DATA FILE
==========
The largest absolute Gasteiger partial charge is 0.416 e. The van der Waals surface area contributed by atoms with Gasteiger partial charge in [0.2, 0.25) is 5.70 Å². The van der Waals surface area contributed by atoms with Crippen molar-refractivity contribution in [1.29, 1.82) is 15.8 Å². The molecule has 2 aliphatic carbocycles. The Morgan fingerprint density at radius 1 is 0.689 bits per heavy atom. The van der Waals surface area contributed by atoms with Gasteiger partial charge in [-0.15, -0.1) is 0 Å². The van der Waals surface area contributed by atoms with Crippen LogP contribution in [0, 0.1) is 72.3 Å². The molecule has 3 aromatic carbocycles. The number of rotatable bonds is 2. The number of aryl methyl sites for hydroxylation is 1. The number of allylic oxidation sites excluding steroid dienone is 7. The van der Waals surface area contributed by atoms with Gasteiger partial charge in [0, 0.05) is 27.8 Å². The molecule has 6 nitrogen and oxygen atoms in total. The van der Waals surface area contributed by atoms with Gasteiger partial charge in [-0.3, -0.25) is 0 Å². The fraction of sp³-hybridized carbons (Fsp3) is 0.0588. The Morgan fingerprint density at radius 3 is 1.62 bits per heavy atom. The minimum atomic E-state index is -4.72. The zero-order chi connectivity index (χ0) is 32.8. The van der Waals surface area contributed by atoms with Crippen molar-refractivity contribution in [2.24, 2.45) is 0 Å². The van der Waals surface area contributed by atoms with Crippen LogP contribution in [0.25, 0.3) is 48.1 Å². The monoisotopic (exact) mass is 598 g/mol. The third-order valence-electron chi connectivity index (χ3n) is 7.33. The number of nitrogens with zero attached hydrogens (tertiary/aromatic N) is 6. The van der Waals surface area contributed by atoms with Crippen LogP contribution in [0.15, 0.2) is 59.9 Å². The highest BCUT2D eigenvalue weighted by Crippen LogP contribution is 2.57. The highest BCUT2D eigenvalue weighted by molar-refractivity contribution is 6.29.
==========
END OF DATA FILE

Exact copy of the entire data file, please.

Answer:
The largest absolute Gasteiger partial charge is 0.416 e. The van der Waals surface area contributed by atoms with Gasteiger partial charge in [0.2, 0.25) is 5.70 Å². The van der Waals surface area contributed by atoms with Crippen molar-refractivity contribution in [1.29, 1.82) is 15.8 Å². The molecule has 2 aliphatic carbocycles. The Morgan fingerprint density at radius 1 is 0.689 bits per heavy atom. The van der Waals surface area contributed by atoms with Gasteiger partial charge in [-0.15, -0.1) is 0 Å². The van der Waals surface area contributed by atoms with Crippen LogP contribution in [0, 0.1) is 72.3 Å². The molecule has 3 aromatic carbocycles. The number of rotatable bonds is 2. The number of aryl methyl sites for hydroxylation is 1. The number of allylic oxidation sites excluding steroid dienone is 7. The van der Waals surface area contributed by atoms with Gasteiger partial charge in [0, 0.05) is 27.8 Å². The molecule has 6 nitrogen and oxygen atoms in total. The van der Waals surface area contributed by atoms with Gasteiger partial charge in [-0.3, -0.25) is 0 Å². The fraction of sp³-hybridized carbons (Fsp3) is 0.0588. The Morgan fingerprint density at radius 3 is 1.62 bits per heavy atom. The minimum atomic E-state index is -4.72. The zero-order chi connectivity index (χ0) is 32.8. The van der Waals surface area contributed by atoms with Crippen molar-refractivity contribution in [2.24, 2.45) is 0 Å². The van der Waals surface area contributed by atoms with Crippen LogP contribution in [0.25, 0.3) is 48.1 Å². The monoisotopic (exact) mass is 598 g/mol. The third-order valence-electron chi connectivity index (χ3n) is 7.33. The number of nitrogens with zero attached hydrogens (tertiary/aromatic N) is 6. The van der Waals surface area contributed by atoms with Crippen LogP contribution in [0.15, 0.2) is 59.9 Å². The highest BCUT2D eigenvalue weighted by Crippen LogP contribution is 2.57. The highest BCUT2D eigenvalue weighted by molar-refractivity contribution is 6.29.